[Blueboard] PAG: THE BIGGEST LITTLE ROOM
Ramon E.S. Lerma
rlerma at ateneo.edu
Tue Jun 1 14:10:07 PHT 2004
The Ateneo Art Gallery warmly invites you
to view its new exhibition
P A G
The Biggest Little Room
1 June - 17 July 2004
Main and New Galleries
"Ateneo Art Gallery pays tribute to modern Philippine art's biggest little
To fill an empty wall in her Promotions Incorporated office, Lydia
Arguilla decided to hang a few modern paintings. She had no intention of
opening a gallery then; but In light of the Conservative vs. Modern art
debate between Guillermo Tolentino and Victorio Edades, which appeared in
Sunday Times Magazine and This Week, and the protest laden first Art
Association of the Philippines (AAP) Annual Art Competition where the
Moderns romped off with the top prizes, the works on her "Feature Wall"
soon began attracting curious audiences.
With the initial success of the feature wall, Arguilla mustered enough
courage to establish a commercial gallery in 1951 that aimed to promote
modern art. She called it the Philippine Art Gallery (PAG).
The Neo-realist group of Romeo V. Tabuena, Vicente Manansala, Hernando R.
Ocampo, Victor Oteyza, Cesar Legaspi and Ramon Estella, who espoused a
new way of looking at and presenting reality through their art, naturally
gravitated toward the PAG. Every weekend they met there to talk about the
latest art news, to exchange personal discoveries relating to techniques
and materials, and to critique each other's work.
The second wave of artists who joined the PAG was an equally impressive
group. Nena Saguil was among the first to be invited to participate in
group shows, as was Arturo Luz. One day in 1952, Fernando Zóbel walked in
and presented his portfolio to Arguilla. She was so impressed that she
immediately invited him to exhibit. David Cortez Medalla used to visit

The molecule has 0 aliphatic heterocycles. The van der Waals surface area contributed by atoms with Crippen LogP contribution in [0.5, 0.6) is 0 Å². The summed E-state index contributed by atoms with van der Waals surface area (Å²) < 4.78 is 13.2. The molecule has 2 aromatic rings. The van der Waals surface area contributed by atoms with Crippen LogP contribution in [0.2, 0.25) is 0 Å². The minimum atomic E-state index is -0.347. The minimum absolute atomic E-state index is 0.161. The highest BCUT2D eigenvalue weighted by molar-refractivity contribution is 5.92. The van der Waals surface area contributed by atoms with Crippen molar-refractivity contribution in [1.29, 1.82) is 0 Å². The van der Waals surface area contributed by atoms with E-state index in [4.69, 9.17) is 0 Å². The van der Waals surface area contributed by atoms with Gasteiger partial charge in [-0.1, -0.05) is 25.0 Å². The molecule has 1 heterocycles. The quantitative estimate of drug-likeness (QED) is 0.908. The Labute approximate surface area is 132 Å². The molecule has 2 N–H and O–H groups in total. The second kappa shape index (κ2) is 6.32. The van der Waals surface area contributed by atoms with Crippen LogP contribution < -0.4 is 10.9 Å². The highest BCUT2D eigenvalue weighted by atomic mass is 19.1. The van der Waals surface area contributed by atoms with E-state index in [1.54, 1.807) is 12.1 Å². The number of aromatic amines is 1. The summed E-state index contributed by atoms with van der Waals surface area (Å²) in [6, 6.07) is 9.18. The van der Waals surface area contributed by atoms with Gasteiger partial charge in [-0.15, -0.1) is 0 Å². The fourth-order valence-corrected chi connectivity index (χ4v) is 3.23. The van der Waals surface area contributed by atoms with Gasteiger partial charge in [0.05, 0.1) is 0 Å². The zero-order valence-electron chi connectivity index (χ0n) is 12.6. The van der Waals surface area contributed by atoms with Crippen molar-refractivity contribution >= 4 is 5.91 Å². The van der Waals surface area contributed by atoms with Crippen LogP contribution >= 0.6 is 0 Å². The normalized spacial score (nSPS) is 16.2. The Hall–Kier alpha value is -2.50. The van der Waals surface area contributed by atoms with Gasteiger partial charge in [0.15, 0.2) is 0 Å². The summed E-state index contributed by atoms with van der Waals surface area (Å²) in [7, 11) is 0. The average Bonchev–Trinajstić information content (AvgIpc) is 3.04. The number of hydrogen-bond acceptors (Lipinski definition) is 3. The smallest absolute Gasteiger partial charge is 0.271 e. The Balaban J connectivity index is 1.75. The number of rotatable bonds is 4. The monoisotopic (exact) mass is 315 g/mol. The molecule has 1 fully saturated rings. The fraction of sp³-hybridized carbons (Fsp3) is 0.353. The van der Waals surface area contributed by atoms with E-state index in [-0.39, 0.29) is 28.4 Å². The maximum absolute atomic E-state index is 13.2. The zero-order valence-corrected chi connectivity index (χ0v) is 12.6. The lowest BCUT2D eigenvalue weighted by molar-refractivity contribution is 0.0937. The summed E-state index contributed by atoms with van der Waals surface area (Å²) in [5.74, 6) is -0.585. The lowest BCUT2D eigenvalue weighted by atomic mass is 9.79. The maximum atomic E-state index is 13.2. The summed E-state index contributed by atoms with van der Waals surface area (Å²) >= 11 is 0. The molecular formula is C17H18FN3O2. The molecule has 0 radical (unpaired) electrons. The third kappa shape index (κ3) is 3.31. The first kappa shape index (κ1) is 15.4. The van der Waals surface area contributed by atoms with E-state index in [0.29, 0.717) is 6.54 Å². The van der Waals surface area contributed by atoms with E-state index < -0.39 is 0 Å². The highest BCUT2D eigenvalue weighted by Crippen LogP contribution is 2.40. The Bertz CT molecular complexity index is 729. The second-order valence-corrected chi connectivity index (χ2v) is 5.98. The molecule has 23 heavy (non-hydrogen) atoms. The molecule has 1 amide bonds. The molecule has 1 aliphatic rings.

the PAG with a group of writers. Enticed by the artworks he had seen
there, he taught himself how to paint and eventually exhibited his works
as well. When Anita Magsaysay-Ho, Arguilla's good friend, transferred
residence to the Paco district, she frequented the PAG and was also
invited to exhibit. Other young modernist soon joined them: Cenon
Rivera, Lee Aguinaldo, J. Elizalde Navarro who initially exhibited
drawings he did in Japan, Manuel Rodriguez, Sr., Mauro Malang Santos and
The third wave of PAG artists like Manansala's star pupil Ang Kiukok,
Edades' daughter Joan Edades, and Rodriguez's son Manuel Rodriguez, Jr.
also held their first exhibitions in the by then legendary little room in
the late 50's. Other early converts to modern art like Galo Ocampo and
the father of modern Philippine art Victorio Edades were also invited to
exhibit at the PAG.
The PAG impacted the Manila art scene. It left the Manila public in a
state of puzzlement over non-objective artworks by Oteyza and Joya, for
example, and the "savage" art of Medalla. In the beginning they where
ridiculed by the public who were still under the spell of Fernando
Amorsolo's romantic ideal of artistic beauty. But in time, the gallery
Arguilla set up became the best-known postwar address in Manila. The
gallery became the meeting place for the city's intelligentsia. It did
much more than broker art - it served as the headquarters of the
Philippine avant-garde movement.
Inspired by Purita Kalaw Ledesma's seminal book on the PAG, "The Biggest
Little Room," this exhibition, which brings together works that had once
appeared there - key pieces from the permanent collection of the Ateneo
Art Gallery, as well as objects loaned from private collections -
celebrates the little room on a seedy side-street in Ermita, which became
a big room for the beginnings of modern art in the Philippines.
The exhibition runs through 17 July 2004.
"vIRGILLIO AVIADO: AUTORETRATO, Selected Graphic Works 1950-1990" a
retrospective show featuring fifty prints and drawings by the celebrated
graphic artist, is ongoing at the Inner Gallery, until 26 June 2004. An
exhibition catalogue is available.
The Ateneo Art Gallery is located at the Ground Floor, Rizal Library,
Ateneo de Manila University, Loyola Heights, Quezon City. Museum hours: 8
am to 5 pm, Monday to Friday; 8 am to 12 nn, Saturday; Closed on Sundays
and holidays. For inquiries, please contact Yolly Arambulo or Joel de
Leon at 426-6001, ext. 4160.
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